Monday, February 23, 2009

Surveying in the Boggy Bottoms

During one summer break while attending EOA&M in Wilburton I had a job with the US Soil Conservation Service.  I was on a crew with four other people and was assigned as a “rodman-chainman”.  Our task was to survey elevation lines in the Boggy Bottoms near Wapanucka to establish the watershed volumes for future lakes.

My summer home was in Atoka at the Jefferson Hotel where I paid $7.00/week for a room with a private bath.  I also ate breakfast in the hotel’s café and had the lady there pack a lunch to take with me each day.

If you have never been to the Boggy Bottoms region (Boggy Depot State Park is there) you probably have never seen mosquitoes, ticks, and chiggers such as live there.  I graduated from rodman-chaiman to to run the levels and transits after a few weeks.  The normal crew was four people (transit-man, two rodmen-chainmen, and a log keeper) but we had a fifth whose only job was to keep the mosquitoes off the transit-man.  The rodmen-chainmen carried the rods and used machetes and axes to clear paths through the thick undergrowth.  We began each day by wading through a cattle dip to infuse our clothes with as much bug repellent as we could.  However, given the climate we usually had sweated everything out before noon.

In my first days on the crew I swung a machete at the nearly impenetrable thickets.  More than once I gapped the blade as I hit a small bois d’arc limb.  That wood was so tough that it would cause sparks to fly when we used a chainsaw on it.  One morning as I reached to pull a chopped off limb free I felt a sharp pain in my hand and, upon looking, discovered I had run a three inch thorn completely through the palm of my hand.  It bled profusely for about five minutes and then my hand swelled to over double its normal size.  Because of that wound I was allowed to return to the truck a few miles away to tend to my hand.

We learned tricks to speed up our progress—for example, when I was carrying a rod and we wanted to make a long shot, I would measure up in a tree and then climb to that point with the rod above me.  We tracked distance with what was called the stadia—two lines across the view in the level or transit.  The distance between the lines on the rod picture gave us the distance.  More than once I stood in creek water up to my chin with the rod above me on my head to continue a line.  In that case we just added five feet and ten inches to the reading the transit-man made.  I got to be pretty good and could read stadia over long distances, sometimes a much as a quarter mile.  That served me good stead when I returned to school and took a course in surveying by allowing me and my school team to complete long runs much more quickly than the other teams.

We saw wildlife of all kinds but probably more snakes than anything else.  In the creek regions there were lots of cottonmouths and on the flats there were some copperheads but most of the snakes were harmless.  Still, it required a fair amount of discipline on those times when a snake swimming in the creek would bump into me while I was holding the rod as described above.  None of us ever got bitten so I guess we were doing the right things.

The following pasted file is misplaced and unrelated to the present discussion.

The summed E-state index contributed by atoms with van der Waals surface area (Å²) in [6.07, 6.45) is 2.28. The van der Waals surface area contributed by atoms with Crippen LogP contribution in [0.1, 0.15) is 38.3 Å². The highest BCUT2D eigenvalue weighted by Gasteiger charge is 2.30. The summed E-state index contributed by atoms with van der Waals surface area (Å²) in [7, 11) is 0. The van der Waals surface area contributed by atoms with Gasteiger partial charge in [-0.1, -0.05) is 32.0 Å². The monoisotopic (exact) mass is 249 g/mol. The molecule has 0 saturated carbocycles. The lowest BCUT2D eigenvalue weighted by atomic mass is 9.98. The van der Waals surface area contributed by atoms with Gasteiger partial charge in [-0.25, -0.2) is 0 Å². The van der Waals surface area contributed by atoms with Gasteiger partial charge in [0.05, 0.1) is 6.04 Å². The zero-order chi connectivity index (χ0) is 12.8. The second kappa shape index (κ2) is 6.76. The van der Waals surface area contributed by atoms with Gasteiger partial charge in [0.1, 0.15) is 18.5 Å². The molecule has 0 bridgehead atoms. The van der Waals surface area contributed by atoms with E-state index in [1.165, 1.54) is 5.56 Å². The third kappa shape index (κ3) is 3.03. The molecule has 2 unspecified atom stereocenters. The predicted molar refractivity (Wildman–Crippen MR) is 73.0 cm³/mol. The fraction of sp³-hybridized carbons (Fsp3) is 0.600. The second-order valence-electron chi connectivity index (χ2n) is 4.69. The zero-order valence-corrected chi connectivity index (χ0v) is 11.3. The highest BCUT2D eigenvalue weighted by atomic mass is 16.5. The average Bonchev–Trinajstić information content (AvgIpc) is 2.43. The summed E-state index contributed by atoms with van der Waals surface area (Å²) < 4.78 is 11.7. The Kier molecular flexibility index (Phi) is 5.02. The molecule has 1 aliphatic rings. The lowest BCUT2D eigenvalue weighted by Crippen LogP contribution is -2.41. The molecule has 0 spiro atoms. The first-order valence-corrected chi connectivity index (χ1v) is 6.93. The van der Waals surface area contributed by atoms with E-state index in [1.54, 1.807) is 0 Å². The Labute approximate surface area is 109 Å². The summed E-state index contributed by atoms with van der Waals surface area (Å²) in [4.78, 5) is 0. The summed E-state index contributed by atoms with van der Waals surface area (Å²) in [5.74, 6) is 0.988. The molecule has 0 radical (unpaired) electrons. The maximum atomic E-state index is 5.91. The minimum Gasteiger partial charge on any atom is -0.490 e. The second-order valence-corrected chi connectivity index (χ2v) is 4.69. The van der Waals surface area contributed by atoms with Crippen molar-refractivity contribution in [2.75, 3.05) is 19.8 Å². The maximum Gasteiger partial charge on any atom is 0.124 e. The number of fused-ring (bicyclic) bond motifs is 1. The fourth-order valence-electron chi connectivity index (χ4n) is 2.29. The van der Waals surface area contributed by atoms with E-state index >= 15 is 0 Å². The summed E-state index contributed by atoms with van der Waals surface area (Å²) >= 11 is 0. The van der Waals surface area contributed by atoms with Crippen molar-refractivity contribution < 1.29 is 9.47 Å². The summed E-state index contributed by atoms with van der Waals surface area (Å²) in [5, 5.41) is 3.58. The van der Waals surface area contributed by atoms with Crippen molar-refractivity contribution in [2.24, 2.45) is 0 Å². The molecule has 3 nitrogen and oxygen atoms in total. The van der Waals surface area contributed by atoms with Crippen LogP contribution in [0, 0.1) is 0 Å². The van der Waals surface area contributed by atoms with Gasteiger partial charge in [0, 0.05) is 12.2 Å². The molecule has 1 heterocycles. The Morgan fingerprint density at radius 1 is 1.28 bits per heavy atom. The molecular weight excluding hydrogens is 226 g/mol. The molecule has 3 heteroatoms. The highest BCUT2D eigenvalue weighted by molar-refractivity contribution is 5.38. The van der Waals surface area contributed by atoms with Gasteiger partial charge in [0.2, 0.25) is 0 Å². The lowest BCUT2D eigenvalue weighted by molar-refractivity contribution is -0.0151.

Sometimes during our lunches we would go to a swimming hole and relax for a few minutes.  The other guys on my crew did not believe me when I told them I could not swim but they became believers one day when I nearly drowned after they pushed me in water about ten feet deep.  It was the only time that I ever had to have water squeezed out of my lungs.

Evenings were spent in Atoka with some of the local young people.  There was no movie theater so we just rode around and talked or played pool.  One of my young lady friends had a brother about seven years old.  He had had a laryngectomy when he was just a baby.  On Saturdays we would go to Durant to a real swimming pool and he delighted in lying on the side of the pool with his head under water until the lifeguard would panic and rush to him.  He would also smoke a cigarette through the hole in his throat as a way to get attention.

My summer came to an abrupt end when I became ill.  When I started the job I was a robust 195 pounds but lost down to 165 in a three-week period.  The local doctor told me it was an allergy to milk but when I returned to Heavener for a check, Dr. Hogaboom informed my Mother that it was hepatitis and that I had a 50-50 chance of dying.  While I was in a quarantined room in the hospital in Poteau Imogene Wyles worked there as a nurse of some sort.  On one occasion she tried to put an IV in my arm but the needle bent and it emerged from my arm about an inch away from where it went in.  Being young had its advantages and I recovered quickly within a few weeks and continued in school.

2 Comments:

At February 23, 2009 at 10:55 PM , Blogger John Inman said...

I've heard of the boggy bottoms and how unsafe they can be. Again, you amaze me with all you've done and all the places you've been.

 
At February 25, 2009 at 4:00 PM , Blogger Bill Hinds said...

No I never went into those boggy bottoms, you are a brave man Glen. Especially since you could not swim. Mercy! We had enough encounters with copperheads and cotton mouths without going into those areas.

We used to swim with the snakes in an old cow pond just south of Poteau on my grandparents property.

 

Post a Comment

Subscribe to Post Comments [Atom]

Links to this post:

Create a Link

<< Home